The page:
The hackers who created one of the most prolific banking trojans currently active – Dridex – are also responsible for creating the BitPaymer ransomware, also known as FriedEx. Security researchers have been able to uncover evidence that the two malware families not only share similar features but were also created at the same time.

According to security researchers at ESET, Dridex and FriedEx share several similarities in code and evasion techniques. Further analysis of the ransomware led researchers to conclude that the two malware families were developed by the same cybercriminals.

"We found several cases of Dridex and FriedEx with the same date of compilation. This could, of course, be coincidence, but after a closer look, we quickly ruled out the 'just a coincidence' theory," ESET malware researcher Michal Poslusny said in a blog post.

"Not only do the compilations with the same date have time differences of several minutes at most (which implies Dridex guys probably compile both projects concurrently), but the randomly generated constants are also identical in these samples. These constants change with each compilation as a form of polymorphism, to make the analysis harder and to help avoid detection."

Researchers also found that both Dridex and FriedEx use the same malware packer. However, the packer is now fairly popular and is also used by other malware families, including Qbot, Ursnif and Emotet.

ESET researchers also found that both Dridex and FriedEx use the same program database (PDB) path.

FriedEx ransomware made headlines last year, after infecting NHS hospitals in Scottland. The ransomware, which was discovered in 2017, focuses on high-profile targets and is usually delivered via an RDP brute force attack.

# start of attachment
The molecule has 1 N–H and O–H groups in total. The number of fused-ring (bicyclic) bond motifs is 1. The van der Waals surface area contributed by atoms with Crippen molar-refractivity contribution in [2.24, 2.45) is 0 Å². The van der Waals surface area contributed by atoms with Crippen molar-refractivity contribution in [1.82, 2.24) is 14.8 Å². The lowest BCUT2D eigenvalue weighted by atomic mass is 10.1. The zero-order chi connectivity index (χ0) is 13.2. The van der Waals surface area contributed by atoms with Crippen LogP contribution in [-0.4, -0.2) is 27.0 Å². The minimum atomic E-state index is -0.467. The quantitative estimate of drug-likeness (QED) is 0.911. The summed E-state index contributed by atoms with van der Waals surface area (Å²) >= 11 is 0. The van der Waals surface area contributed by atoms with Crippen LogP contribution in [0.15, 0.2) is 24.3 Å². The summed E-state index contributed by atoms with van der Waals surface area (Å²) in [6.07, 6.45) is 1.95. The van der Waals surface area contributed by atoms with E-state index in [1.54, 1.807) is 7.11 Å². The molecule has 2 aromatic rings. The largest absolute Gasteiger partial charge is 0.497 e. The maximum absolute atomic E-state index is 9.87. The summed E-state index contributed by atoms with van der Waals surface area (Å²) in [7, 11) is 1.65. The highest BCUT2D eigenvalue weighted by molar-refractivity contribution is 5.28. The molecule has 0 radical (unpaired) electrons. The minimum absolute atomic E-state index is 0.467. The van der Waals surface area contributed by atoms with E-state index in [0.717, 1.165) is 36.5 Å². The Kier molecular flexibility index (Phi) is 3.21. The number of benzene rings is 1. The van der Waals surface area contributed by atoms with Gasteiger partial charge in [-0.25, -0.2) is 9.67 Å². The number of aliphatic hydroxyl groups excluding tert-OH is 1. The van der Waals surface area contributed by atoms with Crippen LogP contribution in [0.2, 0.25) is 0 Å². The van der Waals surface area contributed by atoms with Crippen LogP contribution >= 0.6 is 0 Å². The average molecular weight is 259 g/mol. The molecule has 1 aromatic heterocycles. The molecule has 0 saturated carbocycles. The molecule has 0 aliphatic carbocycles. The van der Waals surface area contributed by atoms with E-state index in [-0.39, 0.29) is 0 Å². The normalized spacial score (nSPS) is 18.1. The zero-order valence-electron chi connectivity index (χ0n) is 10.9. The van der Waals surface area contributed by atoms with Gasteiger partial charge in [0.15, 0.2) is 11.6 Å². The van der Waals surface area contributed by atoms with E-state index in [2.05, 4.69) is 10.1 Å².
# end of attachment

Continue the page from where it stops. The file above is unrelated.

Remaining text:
Meanwhile, Dridex was discovered in 2014 and has cost banks across the globe hundreds of millions of dollars. The banking malware has been upgraded by its creators several times, most recently, to also perform a code injection technique called AtomBombing. However, the malware's creators were not happy with just honing Dridex and also created a sophisticated ransomware, likely to expand their operations.

"With all this evidence, we confidently claim that FriedEx is indeed the work of the Dridex developers. This discovery gives us a better picture of the group's activities," Poslusny said. "We can only guess what the future will bring, but we can be sure that the Dridex gang isn't going anywhere anytime soon and that they will keep innovating their old project and possibly extend their portfolio with a new piece here and there.

"For a long time, it was believed that the Dridex gang was a one-trick pony that kept their focus on their banking Trojan. We have now found that this is not the case and that they can easily adapt to the newest trends and create a different kind of malware that can compete with the most advanced in its category."